Chase and Intuit Team Up to Help Customers Make Smarter Money Choices
Chase Bank customers have a new way to take control of their financial information and make better decisions around money. The mega bank has partnered with Intuit Inc. to allow the two companies to share data and work together going forward.
Intuit offers a number of financial management applications that help millions of consumers save, spend, track, and control their money. These include Mint, TurboTax Online, and QuickBooks Online. Chase will now be able to electronically share data with Intuit apps, so customers can import information from their Chase accounts directly to their Intuit apps.
Users of Inuit apps will not have to provide their Chase user names and passwords; instead, Chase and Intuit will utilize a data sharing connection known as an application-programming interface (API) to securely download information from one channel to another.
Jamie Dimon, chairman and CEO of JP Morgan Chase, said the agreement would put customers in the driver’s seat. “The most important part of this is giving control to the customer,” explained Dimon. “Customers will get to decide what they want to share and when they want to share it – without having to hand over their password.”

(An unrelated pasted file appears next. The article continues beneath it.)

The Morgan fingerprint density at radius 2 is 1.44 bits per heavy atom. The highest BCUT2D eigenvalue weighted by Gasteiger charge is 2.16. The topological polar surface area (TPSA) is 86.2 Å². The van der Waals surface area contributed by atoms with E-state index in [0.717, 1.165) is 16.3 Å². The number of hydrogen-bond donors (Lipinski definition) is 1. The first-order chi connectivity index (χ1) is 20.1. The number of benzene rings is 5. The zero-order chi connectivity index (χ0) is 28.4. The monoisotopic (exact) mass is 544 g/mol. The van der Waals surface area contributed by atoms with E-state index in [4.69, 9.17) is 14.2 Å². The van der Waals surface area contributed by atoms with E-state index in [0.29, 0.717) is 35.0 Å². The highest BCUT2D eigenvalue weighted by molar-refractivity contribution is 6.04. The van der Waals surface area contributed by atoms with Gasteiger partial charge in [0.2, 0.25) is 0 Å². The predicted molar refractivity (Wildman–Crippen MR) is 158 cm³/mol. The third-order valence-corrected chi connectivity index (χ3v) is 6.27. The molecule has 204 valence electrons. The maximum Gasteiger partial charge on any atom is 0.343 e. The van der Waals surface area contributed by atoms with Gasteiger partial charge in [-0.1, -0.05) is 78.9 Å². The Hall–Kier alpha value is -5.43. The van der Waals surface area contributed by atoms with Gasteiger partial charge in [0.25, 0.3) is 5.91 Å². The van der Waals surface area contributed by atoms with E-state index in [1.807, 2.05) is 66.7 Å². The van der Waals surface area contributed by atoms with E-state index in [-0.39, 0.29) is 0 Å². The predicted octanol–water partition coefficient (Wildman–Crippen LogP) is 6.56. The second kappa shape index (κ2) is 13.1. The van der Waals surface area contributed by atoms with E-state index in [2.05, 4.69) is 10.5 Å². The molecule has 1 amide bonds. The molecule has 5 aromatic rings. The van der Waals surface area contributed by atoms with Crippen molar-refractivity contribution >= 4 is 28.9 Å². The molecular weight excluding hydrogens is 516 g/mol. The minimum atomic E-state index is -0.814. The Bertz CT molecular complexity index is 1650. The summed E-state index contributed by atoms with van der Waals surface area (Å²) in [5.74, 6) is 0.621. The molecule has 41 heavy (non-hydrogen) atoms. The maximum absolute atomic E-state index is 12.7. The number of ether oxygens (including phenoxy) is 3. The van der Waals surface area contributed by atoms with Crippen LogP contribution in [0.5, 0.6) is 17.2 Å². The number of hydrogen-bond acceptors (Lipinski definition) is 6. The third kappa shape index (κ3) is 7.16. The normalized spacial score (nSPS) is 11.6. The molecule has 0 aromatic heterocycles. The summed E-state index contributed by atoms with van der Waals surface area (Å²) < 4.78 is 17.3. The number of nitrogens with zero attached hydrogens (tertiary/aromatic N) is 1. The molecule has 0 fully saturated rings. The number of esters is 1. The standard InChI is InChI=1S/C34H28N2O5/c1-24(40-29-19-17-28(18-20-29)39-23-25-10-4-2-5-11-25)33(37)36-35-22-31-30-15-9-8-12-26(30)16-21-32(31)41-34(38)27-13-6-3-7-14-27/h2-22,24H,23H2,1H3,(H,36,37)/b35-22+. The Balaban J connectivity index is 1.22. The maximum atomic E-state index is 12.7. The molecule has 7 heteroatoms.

The new functionality will be rolled out first to Mint users, with other apps following soon.
The five pillars of partnership
The partnership between Chase and Intuit will prioritize five pillars: security, convenience, customer control, privacy, and never selling data. These core attributes will guide the agreement, which aims to align closely with the Consumer Data Sharing Principles released by the Center for Financial Services Innovation in October 2016.
The data sharing principles are designed to ensure collaboration between the tech and finance industries, while helping consumers improve their financial well-being and manage their money.
Gordon Smith, CEO of Consumer and Community Banking at Chase, said that new technology tools let people better understand their finances, identify their own needs, and make smarter choices decisions about money.
“We will continue to pursue technology and industry advancements that place consumers and businesses at the center, allowing them to control who has access to their financial information in a way that prioritizes ease of use and transparency for all,” said Smith.